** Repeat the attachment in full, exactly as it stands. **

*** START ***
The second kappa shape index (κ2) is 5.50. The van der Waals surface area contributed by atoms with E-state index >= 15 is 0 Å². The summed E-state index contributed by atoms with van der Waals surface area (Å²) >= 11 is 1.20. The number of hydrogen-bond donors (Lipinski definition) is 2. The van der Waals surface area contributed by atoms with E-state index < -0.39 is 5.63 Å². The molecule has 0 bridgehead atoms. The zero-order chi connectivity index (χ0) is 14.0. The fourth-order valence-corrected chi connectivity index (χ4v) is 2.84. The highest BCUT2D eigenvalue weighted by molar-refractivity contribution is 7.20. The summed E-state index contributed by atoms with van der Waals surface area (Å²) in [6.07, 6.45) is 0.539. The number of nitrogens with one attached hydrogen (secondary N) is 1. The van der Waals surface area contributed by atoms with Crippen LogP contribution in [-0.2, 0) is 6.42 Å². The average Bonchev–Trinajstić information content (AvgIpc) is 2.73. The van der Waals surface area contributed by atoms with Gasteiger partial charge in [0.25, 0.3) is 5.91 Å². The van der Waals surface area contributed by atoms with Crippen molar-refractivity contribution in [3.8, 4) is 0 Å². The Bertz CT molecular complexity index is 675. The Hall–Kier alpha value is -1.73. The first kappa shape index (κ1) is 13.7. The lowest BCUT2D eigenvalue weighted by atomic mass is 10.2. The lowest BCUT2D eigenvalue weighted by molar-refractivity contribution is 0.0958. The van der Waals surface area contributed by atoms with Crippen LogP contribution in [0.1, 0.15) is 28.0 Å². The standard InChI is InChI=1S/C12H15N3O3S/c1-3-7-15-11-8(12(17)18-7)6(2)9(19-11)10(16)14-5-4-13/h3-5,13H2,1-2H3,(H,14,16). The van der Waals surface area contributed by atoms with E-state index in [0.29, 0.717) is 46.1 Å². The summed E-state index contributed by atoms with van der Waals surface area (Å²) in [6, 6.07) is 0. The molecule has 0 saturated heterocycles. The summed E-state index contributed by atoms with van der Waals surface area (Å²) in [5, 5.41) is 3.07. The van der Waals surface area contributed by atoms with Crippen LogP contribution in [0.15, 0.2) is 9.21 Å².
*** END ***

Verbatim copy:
The second kappa shape index (κ2) is 5.50. The van der Waals surface area contributed by atoms with E-state index >= 15 is 0 Å². The summed E-state index contributed by atoms with van der Waals surface area (Å²) >= 11 is 1.20. The number of hydrogen-bond donors (Lipinski definition) is 2. The van der Waals surface area contributed by atoms with E-state index < -0.39 is 5.63 Å². The molecule has 0 bridgehead atoms. The zero-order chi connectivity index (χ0) is 14.0. The fourth-order valence-corrected chi connectivity index (χ4v) is 2.84. The highest BCUT2D eigenvalue weighted by molar-refractivity contribution is 7.20. The summed E-state index contributed by atoms with van der Waals surface area (Å²) in [6.07, 6.45) is 0.539. The number of nitrogens with one attached hydrogen (secondary N) is 1. The van der Waals surface area contributed by atoms with Crippen LogP contribution in [-0.2, 0) is 6.42 Å². The average Bonchev–Trinajstić information content (AvgIpc) is 2.73. The van der Waals surface area contributed by atoms with Gasteiger partial charge in [0.25, 0.3) is 5.91 Å². The van der Waals surface area contributed by atoms with Crippen molar-refractivity contribution in [3.8, 4) is 0 Å². The Bertz CT molecular complexity index is 675. The Hall–Kier alpha value is -1.73. The first kappa shape index (κ1) is 13.7. The lowest BCUT2D eigenvalue weighted by atomic mass is 10.2. The lowest BCUT2D eigenvalue weighted by molar-refractivity contribution is 0.0958. The van der Waals surface area contributed by atoms with Crippen LogP contribution in [0.1, 0.15) is 28.0 Å². The standard InChI is InChI=1S/C12H15N3O3S/c1-3-7-15-11-8(12(17)18-7)6(2)9(19-11)10(16)14-5-4-13/h3-5,13H2,1-2H3,(H,14,16). The van der Waals surface area contributed by atoms with E-state index in [0.29, 0.717) is 46.1 Å². The summed E-state index contributed by atoms with van der Waals surface area (Å²) in [6, 6.07) is 0. The molecule has 0 saturated heterocycles. The summed E-state index contributed by atoms with van der Waals surface area (Å²) in [5, 5.41) is 3.07. The van der Waals surface area contributed by atoms with Crippen LogP contribution in [0.15, 0.2) is 9.21 Å².